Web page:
As a queer and trans Latinx person interested in healthcare, I am passionate about the intersection between biology and queer studies. This summer, my research explored the ways in which introductory-level college biology textbooks frame reproduction within a cisgender and heteropatriarchal lens. In this case, heteropatriarchal refers to a social structure that favors heterosexual men above everybody else. I originally thought of this research question while taking the core introductory-level biology courses required for the pre-medical track. Because biology textbooks are considered to be objective and factual, the use of gendered or other forms of non-inclusive language can frame the gender binary, heterosexuality, and the sex binary as natural.
With the guidance of my research mentor, Arghavan Salles, I performed a thematic analysis and a content analysis of three commonly used biology textbooks: Biological Science (Freeman et al.), Campbell Biology (Urry et al.), and Life: The Science of Biology (Hillis et al.). My main findings from the thematic analysis were that gendered language based on anatomical differences was used throughout the reproduction chapters of all three textbooks and queer reproductive experiences were consistently erased, framing reproduction within the cisgender heteropatriarchal relationship model. The content analysis revealed that less inclusive terms were often used more frequently than more inclusive terms, and no textbooks contained language related to sexuality.
I am grateful to Shivani Mehta for being a wonderful intern program coordinator, Fátima Suárez for supporting us throughout the program during Gender 101, and Arghavan Salles for being an incredible research mentor. I am also grateful to everyone at the Clayman Institute who took the time to give us advice on our projects, share their professional stories, and create a welcoming environment for us throughout the summer. Additionally, I am thankful to Emily, Sommer, and Tobi for being lovely interns to work with throughout my time at the Clayman Institute.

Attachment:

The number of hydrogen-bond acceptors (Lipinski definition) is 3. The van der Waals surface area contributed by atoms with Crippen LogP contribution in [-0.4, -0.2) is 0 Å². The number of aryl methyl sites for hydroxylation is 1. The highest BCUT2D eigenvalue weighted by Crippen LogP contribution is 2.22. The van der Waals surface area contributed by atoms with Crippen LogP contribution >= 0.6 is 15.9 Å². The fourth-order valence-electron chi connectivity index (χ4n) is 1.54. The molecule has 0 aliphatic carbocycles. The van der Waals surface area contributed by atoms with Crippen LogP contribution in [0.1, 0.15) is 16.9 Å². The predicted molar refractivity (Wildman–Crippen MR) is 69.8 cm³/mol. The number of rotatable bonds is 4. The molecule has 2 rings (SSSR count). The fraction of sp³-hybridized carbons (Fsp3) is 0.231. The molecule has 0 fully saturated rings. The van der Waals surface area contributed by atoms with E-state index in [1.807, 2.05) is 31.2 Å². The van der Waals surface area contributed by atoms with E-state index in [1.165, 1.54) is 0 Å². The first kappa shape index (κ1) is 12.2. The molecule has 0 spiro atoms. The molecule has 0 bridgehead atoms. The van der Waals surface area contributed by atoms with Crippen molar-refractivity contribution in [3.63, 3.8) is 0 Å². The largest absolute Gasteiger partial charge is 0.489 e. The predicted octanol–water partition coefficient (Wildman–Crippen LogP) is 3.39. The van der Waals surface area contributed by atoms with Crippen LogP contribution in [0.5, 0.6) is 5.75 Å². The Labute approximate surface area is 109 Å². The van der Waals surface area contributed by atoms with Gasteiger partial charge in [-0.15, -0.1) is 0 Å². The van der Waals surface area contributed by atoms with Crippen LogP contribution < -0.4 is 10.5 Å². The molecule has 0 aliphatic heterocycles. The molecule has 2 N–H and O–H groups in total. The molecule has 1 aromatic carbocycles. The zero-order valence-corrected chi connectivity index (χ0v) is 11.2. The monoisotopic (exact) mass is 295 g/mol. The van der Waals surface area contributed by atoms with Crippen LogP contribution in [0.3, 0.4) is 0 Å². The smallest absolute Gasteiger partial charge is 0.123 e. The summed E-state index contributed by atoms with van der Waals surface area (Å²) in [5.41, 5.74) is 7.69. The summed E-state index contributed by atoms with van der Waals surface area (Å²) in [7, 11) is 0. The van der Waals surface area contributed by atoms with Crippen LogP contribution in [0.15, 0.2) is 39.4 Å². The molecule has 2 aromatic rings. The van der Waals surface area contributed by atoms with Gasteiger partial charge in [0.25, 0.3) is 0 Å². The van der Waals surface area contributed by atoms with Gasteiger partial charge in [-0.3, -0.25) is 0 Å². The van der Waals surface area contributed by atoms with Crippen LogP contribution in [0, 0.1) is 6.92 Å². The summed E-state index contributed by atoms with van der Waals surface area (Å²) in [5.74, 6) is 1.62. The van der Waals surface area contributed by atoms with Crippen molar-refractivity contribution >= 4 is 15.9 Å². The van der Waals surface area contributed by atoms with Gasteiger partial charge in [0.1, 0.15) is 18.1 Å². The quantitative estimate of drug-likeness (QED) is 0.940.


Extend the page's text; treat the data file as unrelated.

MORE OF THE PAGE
My name is Tobi Bankole and I’m a rising junior majoring in history and minoring in creative writing and classics. The Susan Heck internship has been an invaluable experience for me in so many ways. I was able to formally engage in gender research for the first time, I learned under the mentorship of so many accomplished people who cared about me and my work, and I got to produce a completely self-directed project that combined my interests in film, writing, and history.
I was able to formally engage in gender research for the first time, I learned under the mentorship of so many accomplished people who cared about me and my work, and I got to produce a completely self-directed project that combined my interests in film, writing, and history.
My research this summer centered around representations of gender in revenge cinema, and what can be gleaned by observing the patterns in male- and female-led films. I used feminist film theory, particularly the concepts of the male gaze and phallocentrism, to analyze the 22 films that I watched over 10 weeks. I was interested in how narrative and visual spaces are gendered in male- vs. female-led revenge, and what this means for an audience. By analyzing three types of cinematic “gazes,” film aesthetics, realism and narration, the presence of violence, and cultural context, I found that male-led revenge films utilize the male gaze and typically reflect male anxieties relating to a loss of control or emasculation. Female-led films can depower the male gaze by having a woman confront its inherent violence and tell grounded stories of female rage and resilience, which is a relatively new phenomenon.
This project addresses the effect that cinema has on a viewer, regardless of its intent. Male-led films can function as wish fulfillment, fantasy, or a source of taboo pleasure to a masculine gaze but at the same time be alienating, objectifying, or uncomfortable to a feminine one. Female-led films can be cathartic or empowering to a feminine gaze but uncomfortably self-reflective to the male gaze.
I came into this internship intending to work on a completely different project, but with the guidance of my mentor, Adrian Daub, I created a new research project that I was even more passionate and curious about. I am grateful to him, to our program director Shivani Mehta, our Gender 101 teacher Fatima Suarez, and everyone at the Clayman Institute for supporting and guiding me.